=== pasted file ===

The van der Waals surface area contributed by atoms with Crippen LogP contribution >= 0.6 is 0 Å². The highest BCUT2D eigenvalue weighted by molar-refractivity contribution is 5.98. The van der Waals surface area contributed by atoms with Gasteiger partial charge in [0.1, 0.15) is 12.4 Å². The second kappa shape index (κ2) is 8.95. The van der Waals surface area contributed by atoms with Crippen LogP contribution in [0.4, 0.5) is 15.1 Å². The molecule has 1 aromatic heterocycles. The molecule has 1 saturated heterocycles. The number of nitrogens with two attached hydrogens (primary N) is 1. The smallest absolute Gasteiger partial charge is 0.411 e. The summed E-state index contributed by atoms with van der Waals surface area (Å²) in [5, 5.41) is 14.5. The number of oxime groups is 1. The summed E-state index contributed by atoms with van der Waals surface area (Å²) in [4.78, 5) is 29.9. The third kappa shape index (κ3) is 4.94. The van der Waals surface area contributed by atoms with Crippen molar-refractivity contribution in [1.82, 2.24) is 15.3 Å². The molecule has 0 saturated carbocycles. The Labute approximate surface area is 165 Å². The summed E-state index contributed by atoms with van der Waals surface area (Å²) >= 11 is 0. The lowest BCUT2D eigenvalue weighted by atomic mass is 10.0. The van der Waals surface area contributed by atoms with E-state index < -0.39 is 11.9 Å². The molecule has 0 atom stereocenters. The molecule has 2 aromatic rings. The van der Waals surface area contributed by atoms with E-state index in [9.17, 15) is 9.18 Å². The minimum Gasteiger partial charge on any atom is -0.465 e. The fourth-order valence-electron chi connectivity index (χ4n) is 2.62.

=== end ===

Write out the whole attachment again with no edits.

The van der Waals surface area contributed by atoms with Crippen LogP contribution >= 0.6 is 0 Å². The highest BCUT2D eigenvalue weighted by molar-refractivity contribution is 5.98. The van der Waals surface area contributed by atoms with Gasteiger partial charge in [0.1, 0.15) is 12.4 Å². The second kappa shape index (κ2) is 8.95. The van der Waals surface area contributed by atoms with Crippen LogP contribution in [0.4, 0.5) is 15.1 Å². The molecule has 1 aromatic heterocycles. The molecule has 1 saturated heterocycles. The number of nitrogens with two attached hydrogens (primary N) is 1. The smallest absolute Gasteiger partial charge is 0.411 e. The summed E-state index contributed by atoms with van der Waals surface area (Å²) in [5, 5.41) is 14.5. The number of oxime groups is 1. The summed E-state index contributed by atoms with van der Waals surface area (Å²) in [4.78, 5) is 29.9. The third kappa shape index (κ3) is 4.94. The van der Waals surface area contributed by atoms with Crippen molar-refractivity contribution in [1.82, 2.24) is 15.3 Å². The molecule has 0 saturated carbocycles. The Labute approximate surface area is 165 Å². The summed E-state index contributed by atoms with van der Waals surface area (Å²) >= 11 is 0. The lowest BCUT2D eigenvalue weighted by atomic mass is 10.0. The van der Waals surface area contributed by atoms with E-state index < -0.39 is 11.9 Å². The molecule has 0 atom stereocenters. The molecule has 2 aromatic rings. The van der Waals surface area contributed by atoms with E-state index in [9.17, 15) is 9.18 Å². The minimum Gasteiger partial charge on any atom is -0.465 e. The fourth-order valence-electron chi connectivity index (χ4n) is 2.62.